The boiled cider that flavors the caramels is simply reduced apple cider or juice. You can make it (instructions are in the recipe that follows) or buy it (King Arthur Flour sells it). If you’re making your own, you can make it up to three months in advance.

    Use the extra boiled cider to add flavor to:

  • Baking: Add to baked recipes that use apples: cakes, crisps, crumbles, pies, turnovers. Replace the honey or molasses in recipes for apple cake, gingerbread, spice muffins and similar recipes.
  • Breakfast: Drizzle over French toast, oatmeal, pancakes, waffles; stir into plain yogurt.
  • Condiment: Add a teaspoon to vinaigrette or barbecue sauce; drizzle over baked apples, crêpes, grilled fruit, ice cream, sorbet or frozen yogurt; spread on toast or cornbread; give better flavor to store-bought applesauce.
  •    

    Apple Cider Caramels

    Apple Cider Salted Caramels

    Try your hand at making caramels. Photos courtesy King Arthur Flour.

  • Dinner: Glaze grilled vegetables or poultry (brush it on) or add a bit to marinades.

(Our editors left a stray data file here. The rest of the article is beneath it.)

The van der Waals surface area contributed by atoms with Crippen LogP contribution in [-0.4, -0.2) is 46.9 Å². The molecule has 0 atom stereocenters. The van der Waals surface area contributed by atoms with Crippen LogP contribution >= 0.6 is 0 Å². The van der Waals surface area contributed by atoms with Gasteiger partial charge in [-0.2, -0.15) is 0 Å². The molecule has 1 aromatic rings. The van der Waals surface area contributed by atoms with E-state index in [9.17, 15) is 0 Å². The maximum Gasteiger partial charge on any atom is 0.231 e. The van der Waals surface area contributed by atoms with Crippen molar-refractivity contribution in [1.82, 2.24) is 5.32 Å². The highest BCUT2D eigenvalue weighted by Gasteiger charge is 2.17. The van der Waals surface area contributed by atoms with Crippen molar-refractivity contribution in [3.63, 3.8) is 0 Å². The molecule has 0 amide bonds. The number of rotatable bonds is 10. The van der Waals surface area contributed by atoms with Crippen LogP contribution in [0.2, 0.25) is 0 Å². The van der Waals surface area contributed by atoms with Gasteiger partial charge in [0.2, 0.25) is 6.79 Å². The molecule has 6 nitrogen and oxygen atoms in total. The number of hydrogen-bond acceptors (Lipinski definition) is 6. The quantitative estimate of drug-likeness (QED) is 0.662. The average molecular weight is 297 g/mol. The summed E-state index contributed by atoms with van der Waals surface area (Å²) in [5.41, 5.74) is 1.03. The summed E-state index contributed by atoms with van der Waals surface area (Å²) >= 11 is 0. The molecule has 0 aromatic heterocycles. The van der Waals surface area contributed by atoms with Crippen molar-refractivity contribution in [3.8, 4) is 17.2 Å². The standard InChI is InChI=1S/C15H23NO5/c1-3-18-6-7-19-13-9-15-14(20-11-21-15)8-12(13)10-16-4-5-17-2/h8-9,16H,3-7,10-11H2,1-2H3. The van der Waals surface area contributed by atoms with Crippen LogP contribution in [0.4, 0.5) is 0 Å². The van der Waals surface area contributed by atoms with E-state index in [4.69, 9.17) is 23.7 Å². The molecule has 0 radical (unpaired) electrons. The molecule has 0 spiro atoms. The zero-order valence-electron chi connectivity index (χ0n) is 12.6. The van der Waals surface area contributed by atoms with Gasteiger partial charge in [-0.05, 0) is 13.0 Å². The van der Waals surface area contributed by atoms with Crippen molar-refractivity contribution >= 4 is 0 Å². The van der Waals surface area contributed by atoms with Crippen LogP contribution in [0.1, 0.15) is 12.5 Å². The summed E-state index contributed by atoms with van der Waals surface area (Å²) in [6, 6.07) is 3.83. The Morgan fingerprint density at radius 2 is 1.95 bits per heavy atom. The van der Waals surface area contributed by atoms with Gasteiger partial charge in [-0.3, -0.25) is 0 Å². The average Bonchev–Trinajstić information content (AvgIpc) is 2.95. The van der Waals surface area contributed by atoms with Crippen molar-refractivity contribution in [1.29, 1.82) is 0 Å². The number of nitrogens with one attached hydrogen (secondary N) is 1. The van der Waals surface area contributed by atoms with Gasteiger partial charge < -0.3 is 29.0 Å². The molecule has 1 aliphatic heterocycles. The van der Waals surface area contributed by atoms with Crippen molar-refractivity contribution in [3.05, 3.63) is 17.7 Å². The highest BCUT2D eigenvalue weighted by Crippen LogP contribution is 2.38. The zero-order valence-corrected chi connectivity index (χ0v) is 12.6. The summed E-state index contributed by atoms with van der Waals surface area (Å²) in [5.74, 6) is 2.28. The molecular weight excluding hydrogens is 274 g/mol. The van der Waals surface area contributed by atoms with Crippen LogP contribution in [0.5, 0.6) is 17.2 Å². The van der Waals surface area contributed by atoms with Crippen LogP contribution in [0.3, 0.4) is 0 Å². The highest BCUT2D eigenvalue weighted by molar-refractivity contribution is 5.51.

•  
    RECIPE: APPLE CIDER SALTED CARAMELS

    Ingredients For 64 Caramels

  • 2 cups (1 pint) heavy cream or whipping cream
  • 1 cup light corn syrup
  • 2 cups sugar
  • 6 tablespoons butter, salted or unsalted
  • 1/2 cup boiled cider*, purchased or made (recipe follows)
  • 1/2 teaspoon salt
  • 1 teaspoon apple pie spice†
  •  
    For The Boiled Cider

    Prep time is 10 minutes, cook time is 1 hour. The yield is 1-1/2 cups.

  • 8 cups fresh apple cider or apple juice
  •  
    See the difference between cider vs. apple juice, below.
    _______________________________
    *You can buy ready-made boiled cider from King Arthur Flour and other baking supply retailers.

    †Substitute 1/2 teaspoon cinnamon, 1/4 teaspoon ginger and 1/4 teaspoon nutmeg or allspice.

     

    boiled-cider-midwestliving-230

    Chocolate Covered Salted Caramels

    TOP PHOTO: Homemade boiled apple cider. Photo courtesy Midwest Living. Here’s their
    full recipe. BOTTOM RECIPE: Feeling
    ambitious? Dip your caramels in melted
    chocolate. Photo courtesy Alma Chocolate.

     

    Preparation

    1. MAKE the boiled cider. BRING the cider to boiling in a 5- to 6-quart Dutch oven. Reduce the heat to medium and boil gently, uncovered, for 1-3/4 hours. Stir occasionally, until the cider has reduced to 1-1/2 cups. Remove from the heat and cool to room temperature.